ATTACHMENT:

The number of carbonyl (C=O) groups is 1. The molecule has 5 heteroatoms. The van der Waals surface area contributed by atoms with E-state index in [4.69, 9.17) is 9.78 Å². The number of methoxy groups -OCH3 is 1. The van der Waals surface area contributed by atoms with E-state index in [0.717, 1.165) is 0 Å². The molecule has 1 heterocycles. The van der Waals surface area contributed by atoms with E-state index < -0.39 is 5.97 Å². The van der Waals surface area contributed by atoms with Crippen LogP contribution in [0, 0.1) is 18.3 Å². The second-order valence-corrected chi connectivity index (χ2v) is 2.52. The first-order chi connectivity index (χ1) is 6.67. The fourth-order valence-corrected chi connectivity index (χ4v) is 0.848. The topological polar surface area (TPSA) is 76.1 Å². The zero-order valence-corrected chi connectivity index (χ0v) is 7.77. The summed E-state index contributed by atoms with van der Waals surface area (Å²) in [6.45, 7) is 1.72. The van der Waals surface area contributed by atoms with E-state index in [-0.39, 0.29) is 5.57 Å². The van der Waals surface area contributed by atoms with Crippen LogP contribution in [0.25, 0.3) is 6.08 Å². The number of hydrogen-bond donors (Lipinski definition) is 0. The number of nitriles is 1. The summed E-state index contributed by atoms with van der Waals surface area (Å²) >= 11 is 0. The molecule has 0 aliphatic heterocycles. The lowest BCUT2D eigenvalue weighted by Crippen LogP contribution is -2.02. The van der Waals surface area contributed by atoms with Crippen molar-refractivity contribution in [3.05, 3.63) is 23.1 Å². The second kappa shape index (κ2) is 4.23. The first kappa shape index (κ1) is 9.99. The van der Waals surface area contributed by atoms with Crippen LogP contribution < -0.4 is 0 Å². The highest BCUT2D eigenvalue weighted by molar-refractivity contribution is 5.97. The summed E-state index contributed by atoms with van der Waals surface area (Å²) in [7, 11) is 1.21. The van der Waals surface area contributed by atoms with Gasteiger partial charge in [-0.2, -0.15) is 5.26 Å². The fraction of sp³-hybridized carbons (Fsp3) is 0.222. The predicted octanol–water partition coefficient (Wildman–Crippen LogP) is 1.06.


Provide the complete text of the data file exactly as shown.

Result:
The number of carbonyl (C=O) groups is 1. The molecule has 5 heteroatoms. The van der Waals surface area contributed by atoms with E-state index in [4.69, 9.17) is 9.78 Å². The number of methoxy groups -OCH3 is 1. The van der Waals surface area contributed by atoms with E-state index in [0.717, 1.165) is 0 Å². The molecule has 1 heterocycles. The van der Waals surface area contributed by atoms with E-state index < -0.39 is 5.97 Å². The van der Waals surface area contributed by atoms with Crippen LogP contribution in [0, 0.1) is 18.3 Å². The second-order valence-corrected chi connectivity index (χ2v) is 2.52. The first-order chi connectivity index (χ1) is 6.67. The fourth-order valence-corrected chi connectivity index (χ4v) is 0.848. The topological polar surface area (TPSA) is 76.1 Å². The zero-order valence-corrected chi connectivity index (χ0v) is 7.77. The summed E-state index contributed by atoms with van der Waals surface area (Å²) in [6.45, 7) is 1.72. The van der Waals surface area contributed by atoms with E-state index in [-0.39, 0.29) is 5.57 Å². The van der Waals surface area contributed by atoms with Crippen LogP contribution in [0.25, 0.3) is 6.08 Å². The number of hydrogen-bond donors (Lipinski definition) is 0. The number of nitriles is 1. The summed E-state index contributed by atoms with van der Waals surface area (Å²) >= 11 is 0. The molecule has 0 aliphatic heterocycles. The lowest BCUT2D eigenvalue weighted by Crippen LogP contribution is -2.02. The van der Waals surface area contributed by atoms with Crippen molar-refractivity contribution in [3.05, 3.63) is 23.1 Å². The second kappa shape index (κ2) is 4.23. The first kappa shape index (κ1) is 9.99. The van der Waals surface area contributed by atoms with Crippen LogP contribution < -0.4 is 0 Å². The highest BCUT2D eigenvalue weighted by molar-refractivity contribution is 5.97. The summed E-state index contributed by atoms with van der Waals surface area (Å²) in [7, 11) is 1.21. The van der Waals surface area contributed by atoms with Gasteiger partial charge in [-0.2, -0.15) is 5.26 Å². The fraction of sp³-hybridized carbons (Fsp3) is 0.222. The predicted octanol–water partition coefficient (Wildman–Crippen LogP) is 1.06.